Ukraine war: Russia hits most settlements in one day, says Kyiv

Russia bombarded 118 Ukrainian towns and villages in 24 hours, more than on any other day this year, says Ukrainian Interior Minister Ihor Klymenko.

He said 10 of Ukraine's 27 regions had come under attack and the onslaught had caused deaths and injuries.

Many of the communities hit were near the front lines in the east and south.

Russia has for weeks trained much of its military firepower on Avdiivka, a strategically significant town in the eastern region of Donetsk.

"[Avdiivka] is being erased, shattered. There have been more than 40 massive shelling attacks against the territorial community in the past day," said local leader Vitaliy Barabash.

He said two civilians had been killed and warned that Russia was building up to a third wave in its offensive. Ukraine says Russia has been pouring reinforcements into the area in a bid to encircle and capture the town.

Twenty attacks in the Avdiivka area alone were repelled on Tuesday, Ukraine's armed forces general staff said.

Russia has also ramped up attacks on the town of Kupyansk in the north-eastern Kharkiv region and sought to stop Ukrainian forces from recapturing territory around Bakhmut.

There were also attacks away from the front lines, on a block of flats, shops and a pharmacy in the southern city of Nikopol on the bank of the Dnipro river, and in Kremenchuk, where a disused oil refinery was set on fire by a Russian drone.

The refinery, in the central region of Poltava, has been targeted several times by Russia and officials said it had come under attack throughout the early hours of Wednesday.

The Kremenchuk refinery was the biggest in Ukraine until Russian attacks put it out of action a few weeks into the full-scale invasion.

Ukraine's counter-offensive has so far made little headway in recapturing land occupied by Russian forces in the south and east, prompting fears of Western fatigue with the war.

Ukrainian President Volodymyr Zelensky has admitted the slow progress, repeatedly urging Kyiv's allies to urgently provide more advanced weapon, and also stay united.

On Wednesday, Ukraine's chief military commander Zaluzhny warned that the war was now moving to a "positional" or static stage.

In a column for the Economist, he said this would benefit Moscow by "allowing it to rebuild its military power".

Despite heavy losses, Russia still had "superiority in weapons, equipment, missiles and ammunition", Mr Zaluzhny warned, calling on Ukraine's allies to deliver warplanes and drones, as well as modern electronic warfare and mine-breaching technology, among other things.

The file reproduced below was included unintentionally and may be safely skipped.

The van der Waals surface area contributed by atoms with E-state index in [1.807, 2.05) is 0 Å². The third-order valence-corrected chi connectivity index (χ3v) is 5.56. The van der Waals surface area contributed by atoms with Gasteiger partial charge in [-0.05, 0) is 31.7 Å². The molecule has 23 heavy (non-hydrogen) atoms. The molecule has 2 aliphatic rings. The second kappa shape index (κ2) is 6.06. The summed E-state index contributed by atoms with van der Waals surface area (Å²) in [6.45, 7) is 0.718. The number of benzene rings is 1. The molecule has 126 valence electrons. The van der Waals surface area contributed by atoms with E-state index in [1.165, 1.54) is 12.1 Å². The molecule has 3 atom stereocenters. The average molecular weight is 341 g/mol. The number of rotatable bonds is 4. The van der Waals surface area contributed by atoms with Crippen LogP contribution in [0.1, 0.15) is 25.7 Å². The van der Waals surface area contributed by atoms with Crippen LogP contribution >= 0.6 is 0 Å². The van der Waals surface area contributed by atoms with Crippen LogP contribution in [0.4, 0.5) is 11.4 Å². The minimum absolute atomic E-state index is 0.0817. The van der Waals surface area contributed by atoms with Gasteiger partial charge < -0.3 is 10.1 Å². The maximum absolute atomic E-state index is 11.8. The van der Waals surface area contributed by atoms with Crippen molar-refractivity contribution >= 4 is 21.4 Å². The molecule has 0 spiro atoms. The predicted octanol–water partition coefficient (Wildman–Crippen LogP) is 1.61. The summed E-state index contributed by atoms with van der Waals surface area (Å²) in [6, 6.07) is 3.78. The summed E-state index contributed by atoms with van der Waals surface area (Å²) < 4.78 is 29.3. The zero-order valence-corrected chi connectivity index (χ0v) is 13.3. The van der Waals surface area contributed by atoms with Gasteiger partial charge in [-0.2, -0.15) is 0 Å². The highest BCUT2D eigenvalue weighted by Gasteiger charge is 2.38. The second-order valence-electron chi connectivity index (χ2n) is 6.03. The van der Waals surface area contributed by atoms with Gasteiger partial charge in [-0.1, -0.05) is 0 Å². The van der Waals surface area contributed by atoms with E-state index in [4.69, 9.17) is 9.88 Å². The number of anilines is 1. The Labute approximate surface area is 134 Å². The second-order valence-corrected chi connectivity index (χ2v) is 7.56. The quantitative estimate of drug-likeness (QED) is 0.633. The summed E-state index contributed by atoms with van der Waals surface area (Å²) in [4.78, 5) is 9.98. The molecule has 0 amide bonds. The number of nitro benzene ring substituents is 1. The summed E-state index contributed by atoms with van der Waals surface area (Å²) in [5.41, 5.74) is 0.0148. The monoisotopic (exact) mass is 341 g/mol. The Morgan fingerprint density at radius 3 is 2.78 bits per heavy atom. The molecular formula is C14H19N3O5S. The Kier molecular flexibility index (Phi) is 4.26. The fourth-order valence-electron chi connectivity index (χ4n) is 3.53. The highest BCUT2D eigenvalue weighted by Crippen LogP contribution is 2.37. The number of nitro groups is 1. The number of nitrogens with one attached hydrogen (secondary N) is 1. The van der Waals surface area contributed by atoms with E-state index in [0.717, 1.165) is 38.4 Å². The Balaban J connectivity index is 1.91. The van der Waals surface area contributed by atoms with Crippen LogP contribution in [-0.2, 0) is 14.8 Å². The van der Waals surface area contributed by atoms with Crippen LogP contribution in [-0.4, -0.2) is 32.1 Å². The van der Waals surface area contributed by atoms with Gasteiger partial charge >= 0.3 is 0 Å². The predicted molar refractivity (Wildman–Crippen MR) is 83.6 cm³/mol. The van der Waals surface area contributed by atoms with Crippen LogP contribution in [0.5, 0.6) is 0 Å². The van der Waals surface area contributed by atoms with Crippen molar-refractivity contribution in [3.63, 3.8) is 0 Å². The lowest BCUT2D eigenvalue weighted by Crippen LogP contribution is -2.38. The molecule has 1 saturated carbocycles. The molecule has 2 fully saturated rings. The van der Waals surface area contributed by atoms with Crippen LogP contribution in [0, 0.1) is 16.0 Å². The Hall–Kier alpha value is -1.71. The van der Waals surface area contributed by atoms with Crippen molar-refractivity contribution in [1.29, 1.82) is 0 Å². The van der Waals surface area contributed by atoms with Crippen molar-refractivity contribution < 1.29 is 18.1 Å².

One of the Ukrainian leader's closest allies, Italian Prime Minister Giorgia Meloni, addressed the issue of fatigue during a hoax call from two Russian pranksters, widely known for targeting Kremlin opponents.

"I see there is a lot of fatigue, if I have to say the truth, from all the sides," she is heard to tell the pair, Vovan and Lexus. "We're near the moment in which everybody understands that we need a way out."

"The counter-offensive of Ukraine is maybe not going as they were expecting. It is going, but it didn't change, I mean, the destiny of the conflict."

Map of eastern and southern Ukraine

US President Joe Biden's administration has asked Congress to approve a $106bn package for both Ukraine and Israel. US Defense Secretary Lloyd Austin warned this week: "I can guarantee that without our support [Russia's Vladimir] Putin will be successful."

President Volodymyr Zelensky told Ukrainians in an overnight address on Tuesday that "we live in a world that gets used to success too quickly".

He reserved particular praise for the military's success in reducing Russia's control over the Black Sea: "The more protection we have along our coastline and in our sea, the more protection there is in the world."

Recent Ukrainian attacks have hit the headquarters of Russia's Black Sea fleet prompting most of its ships to leave occupied Crimea.

Kyiv has tried to create an export corridor safe for civilian vessels to carry grain along Ukraine's Black Sea coast, via Romanian waters and on to the Turkish coast.

Although at least 700,000 metric tonnes of grain have evaded Russian bombardment in recent months, Ukrainian officials said war planes had dropped "explosive objects" on the expected paths of civilian ships. "However, the functioning of the navigational corridor continues under the aegis of the defence forces," said Ukraine's southern operational command.

Russian Defence Minister Sergei Shoigu said on Wednesday that Ukraine was losing the war despite supplies of new weapons from Nato.

He said that Ukraine was taking heavy losses as it tried to push into Russian-held areas of Zaporizhzhia, Kherson and Donetsk and "demoralisation of personnel is growing". He also claimed Russian units were advancing.

Mr Shoigu provided no evidence to back his claims.

Russian President Vladimir Putin launched a full-scale invasion of Ukraine in February 2022.

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DISCLAIMER: The Views, Comments, Opinions, Contributions and Statements made by Readers and Contributors on this platform do not necessarily represent the views or policy of Multimedia Group Limited.